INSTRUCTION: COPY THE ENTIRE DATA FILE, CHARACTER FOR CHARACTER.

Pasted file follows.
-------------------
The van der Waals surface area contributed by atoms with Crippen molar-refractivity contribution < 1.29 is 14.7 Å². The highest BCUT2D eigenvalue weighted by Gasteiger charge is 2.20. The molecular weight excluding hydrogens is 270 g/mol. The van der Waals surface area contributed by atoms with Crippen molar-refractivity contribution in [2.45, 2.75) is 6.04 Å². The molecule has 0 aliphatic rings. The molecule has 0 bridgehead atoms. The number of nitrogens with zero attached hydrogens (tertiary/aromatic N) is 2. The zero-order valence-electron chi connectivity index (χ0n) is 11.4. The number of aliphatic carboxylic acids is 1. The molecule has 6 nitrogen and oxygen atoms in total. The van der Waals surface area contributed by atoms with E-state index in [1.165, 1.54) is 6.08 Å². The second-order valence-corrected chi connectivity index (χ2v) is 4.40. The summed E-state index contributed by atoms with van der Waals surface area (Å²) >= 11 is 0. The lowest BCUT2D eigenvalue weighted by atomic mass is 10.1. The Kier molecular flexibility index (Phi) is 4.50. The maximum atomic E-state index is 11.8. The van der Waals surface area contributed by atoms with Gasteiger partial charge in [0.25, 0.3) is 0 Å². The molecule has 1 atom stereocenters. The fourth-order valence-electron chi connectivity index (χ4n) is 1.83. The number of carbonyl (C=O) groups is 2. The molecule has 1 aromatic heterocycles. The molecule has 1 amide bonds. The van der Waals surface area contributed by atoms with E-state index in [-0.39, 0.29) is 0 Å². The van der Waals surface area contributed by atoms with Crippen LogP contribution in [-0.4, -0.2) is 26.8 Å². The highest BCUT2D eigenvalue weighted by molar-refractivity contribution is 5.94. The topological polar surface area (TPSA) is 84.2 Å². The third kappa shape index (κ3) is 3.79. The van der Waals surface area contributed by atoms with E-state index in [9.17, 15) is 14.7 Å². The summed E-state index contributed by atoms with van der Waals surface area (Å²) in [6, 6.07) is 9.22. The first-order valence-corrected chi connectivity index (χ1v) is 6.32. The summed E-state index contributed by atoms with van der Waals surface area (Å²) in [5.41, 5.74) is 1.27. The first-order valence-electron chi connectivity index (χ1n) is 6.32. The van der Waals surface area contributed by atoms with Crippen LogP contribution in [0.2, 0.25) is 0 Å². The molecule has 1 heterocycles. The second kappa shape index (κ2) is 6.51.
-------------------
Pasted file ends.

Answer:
The van der Waals surface area contributed by atoms with Crippen molar-refractivity contribution < 1.29 is 14.7 Å². The highest BCUT2D eigenvalue weighted by Gasteiger charge is 2.20. The molecular weight excluding hydrogens is 270 g/mol. The van der Waals surface area contributed by atoms with Crippen molar-refractivity contribution in [2.45, 2.75) is 6.04 Å². The molecule has 0 aliphatic rings. The molecule has 0 bridgehead atoms. The number of nitrogens with zero attached hydrogens (tertiary/aromatic N) is 2. The zero-order valence-electron chi connectivity index (χ0n) is 11.4. The number of aliphatic carboxylic acids is 1. The molecule has 6 nitrogen and oxygen atoms in total. The van der Waals surface area contributed by atoms with E-state index in [1.165, 1.54) is 6.08 Å². The second-order valence-corrected chi connectivity index (χ2v) is 4.40. The summed E-state index contributed by atoms with van der Waals surface area (Å²) >= 11 is 0. The lowest BCUT2D eigenvalue weighted by atomic mass is 10.1. The Kier molecular flexibility index (Phi) is 4.50. The maximum atomic E-state index is 11.8. The van der Waals surface area contributed by atoms with Gasteiger partial charge in [0.25, 0.3) is 0 Å². The molecule has 1 atom stereocenters. The fourth-order valence-electron chi connectivity index (χ4n) is 1.83. The number of carbonyl (C=O) groups is 2. The molecule has 1 aromatic heterocycles. The molecule has 1 amide bonds. The van der Waals surface area contributed by atoms with E-state index in [-0.39, 0.29) is 0 Å². The van der Waals surface area contributed by atoms with Crippen LogP contribution in [-0.4, -0.2) is 26.8 Å². The highest BCUT2D eigenvalue weighted by molar-refractivity contribution is 5.94. The topological polar surface area (TPSA) is 84.2 Å². The third kappa shape index (κ3) is 3.79. The van der Waals surface area contributed by atoms with E-state index in [9.17, 15) is 14.7 Å². The summed E-state index contributed by atoms with van der Waals surface area (Å²) in [6, 6.07) is 9.22. The first-order valence-corrected chi connectivity index (χ1v) is 6.32. The summed E-state index contributed by atoms with van der Waals surface area (Å²) in [5.41, 5.74) is 1.27. The first-order valence-electron chi connectivity index (χ1n) is 6.32. The van der Waals surface area contributed by atoms with Crippen LogP contribution in [0.2, 0.25) is 0 Å². The molecule has 1 heterocycles. The second kappa shape index (κ2) is 6.51.